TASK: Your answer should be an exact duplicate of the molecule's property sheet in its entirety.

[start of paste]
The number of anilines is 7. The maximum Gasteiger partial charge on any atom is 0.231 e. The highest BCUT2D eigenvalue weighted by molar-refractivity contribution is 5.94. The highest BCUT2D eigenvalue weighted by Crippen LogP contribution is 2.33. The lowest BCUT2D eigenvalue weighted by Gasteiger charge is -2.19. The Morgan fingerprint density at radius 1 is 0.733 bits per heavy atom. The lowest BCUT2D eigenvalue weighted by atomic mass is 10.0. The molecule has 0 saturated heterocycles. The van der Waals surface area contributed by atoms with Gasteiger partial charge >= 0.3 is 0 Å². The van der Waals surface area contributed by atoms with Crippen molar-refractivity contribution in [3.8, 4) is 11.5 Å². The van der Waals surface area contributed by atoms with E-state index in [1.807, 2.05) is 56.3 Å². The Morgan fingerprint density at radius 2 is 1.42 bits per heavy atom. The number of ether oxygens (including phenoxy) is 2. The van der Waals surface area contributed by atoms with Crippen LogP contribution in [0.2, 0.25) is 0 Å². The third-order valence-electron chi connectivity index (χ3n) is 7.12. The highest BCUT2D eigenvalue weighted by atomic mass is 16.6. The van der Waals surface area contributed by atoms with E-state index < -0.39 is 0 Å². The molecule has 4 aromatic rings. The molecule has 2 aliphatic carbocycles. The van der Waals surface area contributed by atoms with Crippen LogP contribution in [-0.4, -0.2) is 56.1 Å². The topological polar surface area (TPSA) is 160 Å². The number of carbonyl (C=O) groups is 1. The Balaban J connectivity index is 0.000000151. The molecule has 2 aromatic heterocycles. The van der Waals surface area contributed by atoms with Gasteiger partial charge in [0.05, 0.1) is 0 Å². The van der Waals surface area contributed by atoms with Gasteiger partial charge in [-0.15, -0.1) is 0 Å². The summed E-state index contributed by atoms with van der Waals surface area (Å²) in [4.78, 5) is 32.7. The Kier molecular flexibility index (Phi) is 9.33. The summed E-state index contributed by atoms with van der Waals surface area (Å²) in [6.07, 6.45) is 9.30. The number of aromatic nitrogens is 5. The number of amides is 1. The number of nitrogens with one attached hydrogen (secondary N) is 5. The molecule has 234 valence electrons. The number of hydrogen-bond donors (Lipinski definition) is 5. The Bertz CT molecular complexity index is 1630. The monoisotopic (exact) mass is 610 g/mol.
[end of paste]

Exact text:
The number of anilines is 7. The maximum Gasteiger partial charge on any atom is 0.231 e. The highest BCUT2D eigenvalue weighted by molar-refractivity contribution is 5.94. The highest BCUT2D eigenvalue weighted by Crippen LogP contribution is 2.33. The lowest BCUT2D eigenvalue weighted by Gasteiger charge is -2.19. The Morgan fingerprint density at radius 1 is 0.733 bits per heavy atom. The lowest BCUT2D eigenvalue weighted by atomic mass is 10.0. The molecule has 0 saturated heterocycles. The van der Waals surface area contributed by atoms with Gasteiger partial charge >= 0.3 is 0 Å². The van der Waals surface area contributed by atoms with Crippen molar-refractivity contribution in [3.8, 4) is 11.5 Å². The van der Waals surface area contributed by atoms with E-state index in [1.807, 2.05) is 56.3 Å². The Morgan fingerprint density at radius 2 is 1.42 bits per heavy atom. The number of ether oxygens (including phenoxy) is 2. The van der Waals surface area contributed by atoms with Crippen LogP contribution in [0.2, 0.25) is 0 Å². The third-order valence-electron chi connectivity index (χ3n) is 7.12. The highest BCUT2D eigenvalue weighted by atomic mass is 16.6. The van der Waals surface area contributed by atoms with E-state index < -0.39 is 0 Å². The molecule has 4 aromatic rings. The molecule has 2 aliphatic carbocycles. The van der Waals surface area contributed by atoms with Crippen LogP contribution in [-0.4, -0.2) is 56.1 Å². The topological polar surface area (TPSA) is 160 Å². The number of carbonyl (C=O) groups is 1. The Balaban J connectivity index is 0.000000151. The molecule has 2 aromatic heterocycles. The van der Waals surface area contributed by atoms with Gasteiger partial charge in [0.05, 0.1) is 0 Å². The van der Waals surface area contributed by atoms with Gasteiger partial charge in [-0.15, -0.1) is 0 Å². The summed E-state index contributed by atoms with van der Waals surface area (Å²) in [4.78, 5) is 32.7. The Kier molecular flexibility index (Phi) is 9.33. The summed E-state index contributed by atoms with van der Waals surface area (Å²) in [6.07, 6.45) is 9.30. The number of aromatic nitrogens is 5. The number of amides is 1. The number of nitrogens with one attached hydrogen (secondary N) is 5. The molecule has 234 valence electrons. The number of hydrogen-bond donors (Lipinski definition) is 5. The Bertz CT molecular complexity index is 1630. The monoisotopic (exact) mass is 610 g/mol.